When can patients have their data?

What a challenging conversation this can be.

Kudos and sincere thanks to the National Partnership for Women and Families and its hosted Consumer Partnership for eHealth for hosting the discussion entitled ““How Access to Information Can Empower Patients and their Caregivers” yesterday. It was the right place, right time, right group of people. I think we nearly split the atom.

e-Patient Dave in his post on e-patients.net did a nice job of summarizing the feeling on the part of the patients in the room, so I’ll just post what was going through my mind here.

After showing the images that I previously posted on this blog (you can see them here), a question was asked about sharing of lab results, imaging results, physician notes, and the like.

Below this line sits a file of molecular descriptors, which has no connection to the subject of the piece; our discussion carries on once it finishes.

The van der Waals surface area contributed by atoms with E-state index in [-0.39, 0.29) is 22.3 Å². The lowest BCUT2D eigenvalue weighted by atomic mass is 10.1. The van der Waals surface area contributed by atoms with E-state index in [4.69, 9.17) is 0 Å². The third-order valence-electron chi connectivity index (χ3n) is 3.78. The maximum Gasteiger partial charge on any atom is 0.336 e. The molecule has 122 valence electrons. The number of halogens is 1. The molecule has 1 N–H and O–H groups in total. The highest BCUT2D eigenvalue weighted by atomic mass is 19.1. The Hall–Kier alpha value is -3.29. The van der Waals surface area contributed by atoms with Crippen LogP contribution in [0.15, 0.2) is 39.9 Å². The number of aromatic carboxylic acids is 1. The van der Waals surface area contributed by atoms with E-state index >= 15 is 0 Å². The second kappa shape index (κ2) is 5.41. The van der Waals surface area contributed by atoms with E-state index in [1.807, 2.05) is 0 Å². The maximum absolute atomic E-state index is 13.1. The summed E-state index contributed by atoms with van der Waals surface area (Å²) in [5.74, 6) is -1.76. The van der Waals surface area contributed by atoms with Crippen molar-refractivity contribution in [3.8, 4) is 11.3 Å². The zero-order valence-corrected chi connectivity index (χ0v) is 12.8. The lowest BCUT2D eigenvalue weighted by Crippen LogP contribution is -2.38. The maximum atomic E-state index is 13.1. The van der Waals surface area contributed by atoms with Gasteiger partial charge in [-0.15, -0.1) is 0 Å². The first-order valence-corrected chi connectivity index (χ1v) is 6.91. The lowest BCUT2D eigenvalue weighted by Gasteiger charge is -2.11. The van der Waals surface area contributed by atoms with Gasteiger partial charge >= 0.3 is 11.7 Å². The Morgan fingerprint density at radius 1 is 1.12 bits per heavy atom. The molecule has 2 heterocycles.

As you can see from Dave’s review of things, there appeared to be a difference of opinion about “when.”

The problem I see with the response of “yes, they should have their results; however…” or “yes they should see their data, but…” is that it reminds me of so many conversations I have had that go something like this:

“Ted, minorities (such as yourself) should have equal rights, no question about that. Just not now.”

That’s the reality I have lived, and I think for someone who is struggling to be respected in our health care system, this is how responses like the above can come across, as Dave’s blog post shows. This is why I turned to Dave and Regina and asked them to provide their personal experience, which they did, and very passionately so.

Instead of wondering,”Should the doctor see the results first?” let’s ask a deeper question: “When can patients have their data?” And…in more and more health systems, the answer is “whenever they want it,” with off-the-charts satisfaction on the part of patients and clinicians.

Yesterday really helped me understand that this is not going to be an easy conversation, however, I’m happy to participate in it, and invite the patient to be in the room while it is happening.